Predictability effect on N400, in which low predictability words elicited a larger N400 than high predictability words did over central to posterior electrodes, has been used to index difficulty of lexical retrieval and semantic integration of words in sentence comprehension. This study examined predictability effect on N400 in aphasic patients to determine if the properties of N400 are suited to indexing the severity of reading comprehension deficits. Patients with aphasia were divided into high and low ability groups based on scores on the reading comprehension subtest in the Chinese Concise Aphasia Test (CCAT). The two aphasia groups, a group of healthy elders who were age-matched to the aphasic participants, and a group of young adults, were requested to read sentences that either ended with highly predictable words or unexpected but plausible words, while undergoing electroencephalography (EEG). The young adult and healthy elderly groups exhibited the typical centro-parietal distributed effect of predictability on N400; however, healthy elders exhibited a reduced N400 effect in a delayed time window compared to the young adults. Compared with the elderly control, the high ability aphasia group exhibited a comparable N400 effect in a more restricted time window; by contrast, the low ability aphasia group exhibited a frontal distributed N400 in a much later time window (400-700ms). These data suggest that the severity of reading comprehension deficits affects predictability effect on a set of N400 characteristics (i.e., amplitude, time window, and topographic distribution), which may be effective as ERP signatures in the evaluation of language recovery in aphasia. PMID:26686551

  14. Western Skink

    USGS Multimedia Gallery

    The Western skink (Plestiodon skiltonianus) is a relatively common and widespread lizard in Southern California. It is more secretive and prefers more grassy habitat than the Western fence lizard or the side-blotched lizard, yet USGS and National Park Service biologists are finding signs of genetic ...

  15. Handedness and language learning disability differentially distribute in progressive aphasia variants

    PubMed Central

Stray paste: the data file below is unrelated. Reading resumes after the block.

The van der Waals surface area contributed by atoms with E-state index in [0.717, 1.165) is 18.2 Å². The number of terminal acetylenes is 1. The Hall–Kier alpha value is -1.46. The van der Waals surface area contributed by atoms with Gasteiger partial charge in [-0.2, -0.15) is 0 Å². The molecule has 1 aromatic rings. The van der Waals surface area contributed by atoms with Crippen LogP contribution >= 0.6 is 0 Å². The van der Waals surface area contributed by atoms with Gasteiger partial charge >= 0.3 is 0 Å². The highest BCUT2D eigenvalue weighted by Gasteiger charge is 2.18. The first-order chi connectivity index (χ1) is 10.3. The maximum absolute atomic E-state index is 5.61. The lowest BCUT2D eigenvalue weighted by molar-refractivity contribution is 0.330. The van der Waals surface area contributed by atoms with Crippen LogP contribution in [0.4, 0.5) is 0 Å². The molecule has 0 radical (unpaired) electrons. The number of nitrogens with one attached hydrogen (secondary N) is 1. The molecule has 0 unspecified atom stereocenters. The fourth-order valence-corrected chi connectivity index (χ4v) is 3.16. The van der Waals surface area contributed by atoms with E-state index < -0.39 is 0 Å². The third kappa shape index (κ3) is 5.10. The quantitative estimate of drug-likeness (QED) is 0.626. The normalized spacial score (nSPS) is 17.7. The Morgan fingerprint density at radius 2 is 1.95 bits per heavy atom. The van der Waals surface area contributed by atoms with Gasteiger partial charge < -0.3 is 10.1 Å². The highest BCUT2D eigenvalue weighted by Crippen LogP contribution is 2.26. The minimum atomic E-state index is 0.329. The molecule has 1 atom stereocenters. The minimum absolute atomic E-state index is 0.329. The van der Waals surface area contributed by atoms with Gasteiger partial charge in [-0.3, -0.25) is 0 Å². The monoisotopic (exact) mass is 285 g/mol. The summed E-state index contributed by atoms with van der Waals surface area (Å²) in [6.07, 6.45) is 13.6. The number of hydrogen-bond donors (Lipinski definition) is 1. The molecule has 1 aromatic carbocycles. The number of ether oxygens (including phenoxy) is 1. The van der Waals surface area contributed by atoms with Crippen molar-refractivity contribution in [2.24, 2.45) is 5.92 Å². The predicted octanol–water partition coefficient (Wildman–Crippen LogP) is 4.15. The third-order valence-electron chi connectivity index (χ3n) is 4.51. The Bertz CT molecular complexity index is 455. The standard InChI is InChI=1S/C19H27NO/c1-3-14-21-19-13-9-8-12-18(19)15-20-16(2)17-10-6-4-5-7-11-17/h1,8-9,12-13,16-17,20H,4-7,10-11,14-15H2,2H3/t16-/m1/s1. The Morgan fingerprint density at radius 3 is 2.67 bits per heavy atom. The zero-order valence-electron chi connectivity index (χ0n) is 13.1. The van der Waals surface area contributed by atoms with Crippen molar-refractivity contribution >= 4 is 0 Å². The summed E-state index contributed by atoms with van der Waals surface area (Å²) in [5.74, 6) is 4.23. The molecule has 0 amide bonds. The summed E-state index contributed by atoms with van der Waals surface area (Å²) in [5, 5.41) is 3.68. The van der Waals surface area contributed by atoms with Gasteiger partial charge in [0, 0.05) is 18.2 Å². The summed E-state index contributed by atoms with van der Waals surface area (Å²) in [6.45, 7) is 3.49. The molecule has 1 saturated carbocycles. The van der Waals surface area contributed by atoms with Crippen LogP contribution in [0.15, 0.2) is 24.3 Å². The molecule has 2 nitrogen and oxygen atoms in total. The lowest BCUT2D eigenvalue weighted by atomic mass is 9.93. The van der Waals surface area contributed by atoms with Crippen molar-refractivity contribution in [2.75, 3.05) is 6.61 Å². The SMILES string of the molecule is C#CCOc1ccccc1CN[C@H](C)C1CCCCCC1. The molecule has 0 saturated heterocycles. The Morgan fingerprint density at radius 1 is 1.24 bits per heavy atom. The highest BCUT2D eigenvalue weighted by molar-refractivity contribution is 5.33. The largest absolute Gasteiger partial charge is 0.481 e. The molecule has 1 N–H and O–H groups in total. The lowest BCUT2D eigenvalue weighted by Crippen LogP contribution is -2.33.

Mandelli, Maria Luisa; Rankin, Katherine P.; Henry, Maya L.; Babiak, Miranda C.; Frazier, Darvis T.; Lobach, Iryna V.; Bettcher, Brianne M.; Wu, Teresa Q.; Rabinovici, Gil D.; Graff-Radford, Neill R.; Miller, Bruce L.; Gorno-Tempini, Maria Luisa

    2013-01-01

    Primary progressive aphasia is a neurodegenerative clinical syndrome that presents in adulthood with an isolated, progressive language disorder. Three main clinical/anatomical variants have been described, each associated with distinctive pathology. A high frequency of neurodevelopmental learning disability in primary progressive aphasia has been reported. Because the disorder is heterogeneous with different patterns of cognitive, anatomical and biological involvement, we sought to identify whether learning disability had a predilection for one or more of the primary progressive aphasia subtypes. We screened the University of California San Francisco Memory and Aging Center's primary progressive aphasia cohort (n = 198) for history of language-related learning disability as well as hand preference, which has associations with learning disability. The study included logopenic (n = 48), non-fluent (n = 54) and semantic (n = 96) variant primary progressive aphasias. We investigated whether the presence of learning disability or non-right-handedness was associated with differential effects on demographic, neuropsychological and neuroimaging features of primary progressive aphasia. We showed that a high frequency of learning disability was present only in the logopenic group (?2 = 15.17, P < 0.001) and (?2 = 11.51, P < 0.001) compared with semantic and non-fluent populations. In this group, learning disability was associated with earlier onset of disease, more isolated language symptoms, and more focal pattern of left posterior temporoparietal atrophy. Non-right-handedness was instead over-represented in the semantic group, at nearly twice the prevalence of the general population (?2 = 6.34, P = 0.01). Within semantic variant primary progressive aphasia the right-handed and non-right-handed cohorts appeared homogeneous on imaging, cognitive profile, and structural analysis of brain symmetry. Lastly, the non-fluent group showed no increase in learning disability or non-right-handedness. Logopenic variant primary progressive aphasia and developmental dyslexia both manifest with phonological disturbances and posterior temporal involvement. Learning disability might confer vulnerability of this network to early-onset, focal Alzheimer’s pathology. Left-handedness has been described as a proxy for atypical brain hemispheric lateralization. As non-right-handedness was increased only in the semantic group, anomalous lateralization mechanisms might instead be related to frontotemporal lobar degeneration with abnormal TARDBP. Taken together, this study suggests that neurodevelopmental signatures impart differential trajectories towards neurodegenerative disease. PMID:24056533